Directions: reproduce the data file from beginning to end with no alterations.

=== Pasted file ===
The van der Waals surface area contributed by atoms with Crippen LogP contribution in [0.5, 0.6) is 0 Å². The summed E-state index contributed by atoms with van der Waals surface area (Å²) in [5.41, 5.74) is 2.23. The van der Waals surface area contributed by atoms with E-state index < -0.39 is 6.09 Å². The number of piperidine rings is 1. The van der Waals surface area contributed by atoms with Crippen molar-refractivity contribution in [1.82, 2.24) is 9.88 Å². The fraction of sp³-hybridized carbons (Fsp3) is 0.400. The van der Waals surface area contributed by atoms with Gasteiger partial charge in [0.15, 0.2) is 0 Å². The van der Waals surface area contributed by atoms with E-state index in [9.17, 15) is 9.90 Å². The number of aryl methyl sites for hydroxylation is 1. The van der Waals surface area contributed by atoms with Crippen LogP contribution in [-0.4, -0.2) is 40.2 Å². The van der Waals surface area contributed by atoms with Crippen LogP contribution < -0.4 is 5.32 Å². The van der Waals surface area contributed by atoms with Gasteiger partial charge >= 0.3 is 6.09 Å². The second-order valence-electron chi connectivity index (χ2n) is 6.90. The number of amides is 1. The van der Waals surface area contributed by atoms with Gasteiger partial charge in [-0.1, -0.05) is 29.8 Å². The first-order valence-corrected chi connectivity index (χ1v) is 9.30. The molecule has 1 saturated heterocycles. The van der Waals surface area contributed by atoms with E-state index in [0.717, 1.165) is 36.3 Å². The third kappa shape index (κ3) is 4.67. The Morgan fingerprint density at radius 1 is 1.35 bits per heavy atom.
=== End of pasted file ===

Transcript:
The van der Waals surface area contributed by atoms with Crippen LogP contribution in [0.5, 0.6) is 0 Å². The summed E-state index contributed by atoms with van der Waals surface area (Å²) in [5.41, 5.74) is 2.23. The van der Waals surface area contributed by atoms with E-state index < -0.39 is 6.09 Å². The number of piperidine rings is 1. The van der Waals surface area contributed by atoms with Crippen molar-refractivity contribution in [1.82, 2.24) is 9.88 Å². The fraction of sp³-hybridized carbons (Fsp3) is 0.400. The van der Waals surface area contributed by atoms with Gasteiger partial charge in [0.15, 0.2) is 0 Å². The van der Waals surface area contributed by atoms with E-state index in [9.17, 15) is 9.90 Å². The number of aryl methyl sites for hydroxylation is 1. The van der Waals surface area contributed by atoms with Crippen LogP contribution in [-0.4, -0.2) is 40.2 Å². The van der Waals surface area contributed by atoms with Crippen LogP contribution < -0.4 is 5.32 Å². The van der Waals surface area contributed by atoms with Gasteiger partial charge >= 0.3 is 6.09 Å². The second-order valence-electron chi connectivity index (χ2n) is 6.90. The number of amides is 1. The van der Waals surface area contributed by atoms with Gasteiger partial charge in [-0.1, -0.05) is 29.8 Å². The first-order valence-corrected chi connectivity index (χ1v) is 9.30. The molecule has 1 saturated heterocycles. The van der Waals surface area contributed by atoms with E-state index in [0.717, 1.165) is 36.3 Å². The third kappa shape index (κ3) is 4.67. The Morgan fingerprint density at radius 1 is 1.35 bits per heavy atom.